Importance of Blockchain Technology in Regtech

Banking CIO Outlook | Wednesday, June 08, 2022

Regtech enterprises utilizing blockchain technology try to address the problem at its source, which is an appealing field for businesses using various ways.

Blockchain is one of the technics that is driving the regtech revolution. Owing to the many potential advantages of blockchain technology, including increased transparency due to a distributed ledger, quicker and more cost-effective through automation, enhanced security via cryptography, and enhanced record-keeping, regtech businesses employ blockchain technology for a variety of use cases.

Following are four applications of blockchain technology in regtech:


Monitoring is another obvious use case because of blockchain's increased transparency. This has a specific application in the blockchain world: monitoring cryptocurrency transactions, which is especially important given the increasing use of virtual currencies for money laundering. Simultaneously, blockchain gives greater traceability and faster investigation wherever properties are digitalized.

Regulatory Fund Management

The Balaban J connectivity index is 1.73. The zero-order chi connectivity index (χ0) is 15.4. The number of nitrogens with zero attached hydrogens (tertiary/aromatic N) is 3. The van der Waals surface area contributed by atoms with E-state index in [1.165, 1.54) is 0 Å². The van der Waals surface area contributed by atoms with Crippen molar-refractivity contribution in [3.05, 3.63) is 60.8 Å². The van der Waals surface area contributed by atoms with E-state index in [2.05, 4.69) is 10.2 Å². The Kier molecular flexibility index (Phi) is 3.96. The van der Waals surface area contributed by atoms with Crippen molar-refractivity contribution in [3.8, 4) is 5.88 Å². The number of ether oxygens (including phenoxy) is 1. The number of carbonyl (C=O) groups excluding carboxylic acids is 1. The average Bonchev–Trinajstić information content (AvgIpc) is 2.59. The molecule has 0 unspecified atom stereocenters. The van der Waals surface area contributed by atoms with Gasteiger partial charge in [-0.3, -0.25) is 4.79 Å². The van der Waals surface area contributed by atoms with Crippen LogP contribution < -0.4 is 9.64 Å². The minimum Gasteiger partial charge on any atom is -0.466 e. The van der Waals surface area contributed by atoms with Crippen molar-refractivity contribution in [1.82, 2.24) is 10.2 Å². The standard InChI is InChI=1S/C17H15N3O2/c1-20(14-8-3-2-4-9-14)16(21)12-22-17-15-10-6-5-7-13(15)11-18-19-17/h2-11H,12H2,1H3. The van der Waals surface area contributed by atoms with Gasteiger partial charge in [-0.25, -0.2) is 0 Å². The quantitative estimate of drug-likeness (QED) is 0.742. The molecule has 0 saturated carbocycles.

Asset tokenization of funds business is an additional case of blockchain technology. Due to the influence of automation, smart contracts give an invaluable benefit, but they also cover essential bases for regulatory reporting and real-time compliance with a fund's regulatory requirements.

Record Keeping

The critical problem with Big Data is that it has resulted in large amounts of useless unstructured data. Regtech enterprises using blockchain technology try to tackle the problem at its source, which is an appealing field for businesses using different ways. The concept is to build open data and a distributed ledger that can be tracked internally for auditing purposes and kept safe from prying eyes.

Anti-Money Laundering, Client Onboarding, and Fraud Prevention

AML (Anti-money laundering) and KYC (Know Your Customer ) rules for client onboarding are clear use cases for blockchain applications. Financial institutions must gather data on potential customers before doing business with them. This is a time-consuming procedure regarding both resources and money invested.

The best solution would be a universal ledger that all banks could categorize their customers and track transactions. Nevertheless, as shown by the continuing battle between several blockchain consortia attempting to set universal standards, this isn't easy to achieve.

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